President Trump said Monday that he plans to nominate a successor for Ruth Bader Ginsburg on Friday or Saturday, indicating that he will wait until after her funeral this week. He said there is “plenty of time” for the Senate to confirm his pick before the election.
During a phone-in interview on Fox News Channel’s “Fox & Friends,” Trump said he is still considering five candidates, all women.
“You like to go young because they’re there for a long time,” he said.
Asked whether he would like to see the Senate confirm his nominee before the election, Trump said he thinks there is ample time to do so.
His assessment of the timetable came shortly after White House press secretary Kayleigh McEnany said Trump plans to nominate a replacement for Ginsburg “in the coming days.”
McEnany noted that Ginsburg was confirmed 42 days after she was nominated by then-President Bill Clinton.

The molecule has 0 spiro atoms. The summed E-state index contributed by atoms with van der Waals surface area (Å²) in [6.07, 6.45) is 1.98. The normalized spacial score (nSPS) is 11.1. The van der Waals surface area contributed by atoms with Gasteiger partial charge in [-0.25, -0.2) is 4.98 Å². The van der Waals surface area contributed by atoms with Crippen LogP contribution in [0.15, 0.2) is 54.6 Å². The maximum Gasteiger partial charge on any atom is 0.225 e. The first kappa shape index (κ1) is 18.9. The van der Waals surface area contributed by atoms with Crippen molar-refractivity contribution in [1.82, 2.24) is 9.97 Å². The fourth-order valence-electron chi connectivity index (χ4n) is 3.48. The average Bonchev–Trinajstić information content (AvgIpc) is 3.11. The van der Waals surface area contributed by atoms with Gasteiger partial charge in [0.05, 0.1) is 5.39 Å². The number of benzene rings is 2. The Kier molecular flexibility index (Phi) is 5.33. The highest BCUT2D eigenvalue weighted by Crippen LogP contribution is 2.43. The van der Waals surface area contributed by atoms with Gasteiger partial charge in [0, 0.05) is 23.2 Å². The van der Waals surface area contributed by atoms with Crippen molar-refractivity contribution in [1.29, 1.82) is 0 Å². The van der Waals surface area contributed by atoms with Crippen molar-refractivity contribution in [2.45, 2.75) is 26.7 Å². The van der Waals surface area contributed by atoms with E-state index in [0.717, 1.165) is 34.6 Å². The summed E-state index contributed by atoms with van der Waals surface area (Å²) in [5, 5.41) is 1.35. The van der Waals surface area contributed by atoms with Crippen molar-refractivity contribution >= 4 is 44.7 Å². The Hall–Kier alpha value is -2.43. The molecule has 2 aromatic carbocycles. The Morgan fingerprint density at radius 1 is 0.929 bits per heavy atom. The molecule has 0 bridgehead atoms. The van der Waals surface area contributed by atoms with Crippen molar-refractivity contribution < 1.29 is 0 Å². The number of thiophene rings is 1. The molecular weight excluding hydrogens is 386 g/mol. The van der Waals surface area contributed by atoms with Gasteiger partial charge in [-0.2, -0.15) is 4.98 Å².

There are 43 days until Election Day this year.
“It can be done,” McEnany said.
Since 1975, it has taken an average of 71 days for a president’s Supreme Court nominee to be confirmed on the Senate floor.
Considered a frontrunner is U.S. Circuit Court Judge Amy Coney Barrett, a jurist in the mold of the late Antonin Scalia who fulfills nearly all criteria on conservatives’ wish list, including holding a fervent antiabortion position.
At 48 years old, Barrett could hold the lifetime seat for several decades. Trump’s first two nominees to the nation’s highest court, Neil M. Gorsuch and Brett M. Kavanaugh, are in their 50s. Trump’s justices will potentially represent one-third of the Supreme Court for generations.
During his Fox News interview, Trump claimed that he was unaware that Ginsburg had voiced a wish close to her death that her successor be named by the winner of the next presidential election.
“I don’t know that she said that,” Trump said, adding that the Senate has “every right” to move forward and that it would be in everyone’s best interests to move quickly.
He brushed off speculation that House Democrats could move to impeach him to slow the confirmation process down.
“We win all elections if they do that,” Trump said.
He also knocked two Republicans — Sens. Susan Collins (Maine) and Lisa Murkowski (Alaska) — who have said that action on a Ginsburg successor should wait until after the election.
Trump said both would be “hurt very badly” by their statements.